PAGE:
As we mark 50 years of Earth Day in 2020, the events of this year have laid bare a plain truth that is often obscured in the midst of the hustle and bustle of normal daily life. Despite our instant access to information, sprawling cities, and dynamic economies, we are still intrinsically tied to nature.
The coronavirus, a zoonotic viral disease, believed to have originated in bats, has single-handedly pulled the plug on the global economy and forced the whole world to retreat into their homes. As of this writing, the virus has claimed more than 10x more lives than the terrorists on 9-11, has led to an economic slowdown that dwarfs the Great Recession of 2008, and has required our government to dole out trillions of dollars to alleviate the economic turmoil. As much as it seems that we human beings have conquered mother nature, our feelings of complete control have proven to be an illusion.
In many ways, the disastrous effects of this pandemic are foreshadowing an uncertain and tumultuous future that will be brought on by the looming climate crisis. As devastating as the coronavirus has been, its effects are ultimately temporary, while the damage we do to the environment could last millennia. If we do nothing to address the impending climate crisis, our world will be destabilized. Major cities will be underwater, whole regions of the world that have produced our food will be desolate, and certain parts of the world will become unlivable. It may even make pandemics like COVID-19 more common. However, the worst effects of climate change won’t be higher sea levels, higher rates of asthma, or even more extreme weather.
Climate change threatens to upend our economies, our politics, our culture, and whether we can even continue with the assumption that the future will be more prosperous and more just than the past.
Specifically, that would mean…
- Twice as much war
- Half as much food
- Global GDP potentially 20 percent smaller than it would be without climate change -- a permanent reduction in economic activity that is a deeper reduction than the Great Depression.
The decisions we make today as a society will undoubtedly echo throughout the ages.
Oddly, pressing the pause button on our economy powered by fossil fuels has given us a glimpse of what our world could look like if we transitioned towards a sustainable economy…
Typical Los Angeles skyline
In order to mitigate the climate crisis, we need to make fundamental, but somewhat obvious, changes such as how we generate and consume energy, how we manufacture products, and how we ship and transport goods. In the coming decade, many of us will have to get our energy from solar and wind, wear clothes made from sustainable fabrics such as Hemp, or package our products in compostable paper instead of plastic.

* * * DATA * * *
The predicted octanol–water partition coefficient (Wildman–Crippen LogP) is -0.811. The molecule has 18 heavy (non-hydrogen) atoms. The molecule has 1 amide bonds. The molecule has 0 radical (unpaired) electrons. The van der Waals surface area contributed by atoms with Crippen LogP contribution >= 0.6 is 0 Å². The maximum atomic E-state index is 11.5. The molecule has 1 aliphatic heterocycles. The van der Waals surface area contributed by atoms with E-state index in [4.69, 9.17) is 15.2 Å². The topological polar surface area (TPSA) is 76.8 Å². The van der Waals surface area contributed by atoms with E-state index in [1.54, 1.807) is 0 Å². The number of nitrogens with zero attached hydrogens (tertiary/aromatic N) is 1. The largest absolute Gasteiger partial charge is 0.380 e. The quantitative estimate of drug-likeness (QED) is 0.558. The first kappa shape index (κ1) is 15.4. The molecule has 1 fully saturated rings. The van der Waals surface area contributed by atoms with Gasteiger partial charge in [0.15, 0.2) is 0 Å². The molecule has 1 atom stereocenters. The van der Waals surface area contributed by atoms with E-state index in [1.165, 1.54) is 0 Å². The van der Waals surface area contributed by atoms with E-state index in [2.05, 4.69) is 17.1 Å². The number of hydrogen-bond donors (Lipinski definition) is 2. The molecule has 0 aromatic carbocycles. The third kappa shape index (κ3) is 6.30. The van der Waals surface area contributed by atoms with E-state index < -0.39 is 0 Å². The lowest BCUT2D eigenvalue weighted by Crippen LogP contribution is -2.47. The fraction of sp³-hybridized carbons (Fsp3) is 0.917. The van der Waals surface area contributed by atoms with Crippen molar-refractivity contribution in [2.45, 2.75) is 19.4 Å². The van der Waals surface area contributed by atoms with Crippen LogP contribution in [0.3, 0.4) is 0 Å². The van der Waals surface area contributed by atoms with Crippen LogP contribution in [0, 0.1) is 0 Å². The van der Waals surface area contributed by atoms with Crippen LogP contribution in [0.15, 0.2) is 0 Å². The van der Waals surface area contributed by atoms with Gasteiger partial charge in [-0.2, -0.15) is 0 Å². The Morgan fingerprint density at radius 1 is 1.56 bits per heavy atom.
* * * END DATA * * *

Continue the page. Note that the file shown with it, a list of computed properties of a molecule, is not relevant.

Solar installers building the foundation of the new economy we need
What is less obvious is that we need to shift how we think about productive economic behavior. The cost of unsustainable economic activities such as fracking and materials such as plastic are not reflected in their price even though the impacts of these activities have a very real cost on our planet and our wellbeing. Environmental stewardship has to be accounted for in our economic systems not because it “feels good”, but because it is practical. Disregarding the care for our environment has severe economic consequences. It changes the fundamental nature of the planet we live on, which creates severe uncertainty for every organization -- no matter how big or small. It is absolutely vital we create a functioning economy that supports people without threatening life on Earth, including our own.
The Wealth of Nations by Adam Smith -- the book that defines our current economic paradigm. This paradigm will need updating in the climate change era
At Salvos we want to make it easy to make choices that are better for the environment, so we source everyday products for your home, closet, or bathroom that have passed a scientific sustainability certification or have a proven sustainable use case. Easy access to quality products that actually make a difference for the environment will be imperative. Shopping sustainably should not be difficult in the midst of the greatest environmental crisis in human history. Sustainability and earth-friendly claims can no longer afford to be a marketing ploy. These claims must actually mean something.
The collective action we have taken to halt the coronavirus should bring us optimism. In a matter of weeks, roughly 90 percent of Americans have complied with stay home orders to give our medical system a chance to build capacity and save lives. We have even changed what we wear on our faces in a matter of days. Millions of Americans complied with a CDC recommendation to wear a cloth facemask in public because wearing a mask protects the people around them.
On the 50th anniversary of Earth Day, the actions we have taken this year have made it abundantly clear that we have the will to take collective action. We just have to remember these capabilities when we emerge from this crisis and have to shift our focus towards an even deeper emergency -- the degradation of our entire planet.